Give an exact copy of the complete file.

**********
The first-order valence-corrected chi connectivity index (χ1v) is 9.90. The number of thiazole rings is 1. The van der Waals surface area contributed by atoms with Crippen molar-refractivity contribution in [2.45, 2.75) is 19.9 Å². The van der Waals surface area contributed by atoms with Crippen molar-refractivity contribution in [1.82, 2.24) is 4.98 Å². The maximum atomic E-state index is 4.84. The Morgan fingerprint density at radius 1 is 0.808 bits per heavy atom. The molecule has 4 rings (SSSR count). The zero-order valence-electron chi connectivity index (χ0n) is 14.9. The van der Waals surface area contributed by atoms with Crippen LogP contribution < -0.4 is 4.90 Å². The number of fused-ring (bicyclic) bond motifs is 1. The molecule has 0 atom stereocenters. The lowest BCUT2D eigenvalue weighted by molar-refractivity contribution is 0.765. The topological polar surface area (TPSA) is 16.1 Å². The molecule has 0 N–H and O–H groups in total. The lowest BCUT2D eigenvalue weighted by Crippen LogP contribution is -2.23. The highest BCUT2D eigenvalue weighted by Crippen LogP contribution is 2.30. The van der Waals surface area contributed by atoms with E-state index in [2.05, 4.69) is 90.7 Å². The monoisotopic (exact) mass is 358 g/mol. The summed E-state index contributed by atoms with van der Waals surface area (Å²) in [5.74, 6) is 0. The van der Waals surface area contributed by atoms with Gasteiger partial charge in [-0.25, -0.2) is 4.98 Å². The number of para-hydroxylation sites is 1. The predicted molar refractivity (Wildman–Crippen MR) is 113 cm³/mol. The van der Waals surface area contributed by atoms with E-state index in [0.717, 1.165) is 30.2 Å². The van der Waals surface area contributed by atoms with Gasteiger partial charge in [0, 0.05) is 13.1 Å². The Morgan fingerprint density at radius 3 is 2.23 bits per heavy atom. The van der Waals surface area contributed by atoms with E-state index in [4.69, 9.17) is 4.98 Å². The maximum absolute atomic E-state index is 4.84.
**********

The first-order valence-corrected chi connectivity index (χ1v) is 9.90. The number of thiazole rings is 1. The van der Waals surface area contributed by atoms with Crippen molar-refractivity contribution in [2.45, 2.75) is 19.9 Å². The van der Waals surface area contributed by atoms with Crippen molar-refractivity contribution in [1.82, 2.24) is 4.98 Å². The maximum atomic E-state index is 4.84. The Morgan fingerprint density at radius 1 is 0.808 bits per heavy atom. The molecule has 4 rings (SSSR count). The zero-order valence-electron chi connectivity index (χ0n) is 14.9. The van der Waals surface area contributed by atoms with Crippen LogP contribution < -0.4 is 4.90 Å². The number of fused-ring (bicyclic) bond motifs is 1. The molecule has 0 atom stereocenters. The lowest BCUT2D eigenvalue weighted by molar-refractivity contribution is 0.765. The topological polar surface area (TPSA) is 16.1 Å². The molecule has 0 N–H and O–H groups in total. The lowest BCUT2D eigenvalue weighted by Crippen LogP contribution is -2.23. The highest BCUT2D eigenvalue weighted by Crippen LogP contribution is 2.30. The van der Waals surface area contributed by atoms with E-state index in [2.05, 4.69) is 90.7 Å². The monoisotopic (exact) mass is 358 g/mol. The summed E-state index contributed by atoms with van der Waals surface area (Å²) in [5.74, 6) is 0. The van der Waals surface area contributed by atoms with Gasteiger partial charge in [-0.25, -0.2) is 4.98 Å². The number of para-hydroxylation sites is 1. The predicted molar refractivity (Wildman–Crippen MR) is 113 cm³/mol. The van der Waals surface area contributed by atoms with E-state index in [0.717, 1.165) is 30.2 Å². The van der Waals surface area contributed by atoms with Gasteiger partial charge in [0, 0.05) is 13.1 Å². The Morgan fingerprint density at radius 3 is 2.23 bits per heavy atom. The van der Waals surface area contributed by atoms with E-state index in [4.69, 9.17) is 4.98 Å². The maximum absolute atomic E-state index is 4.84.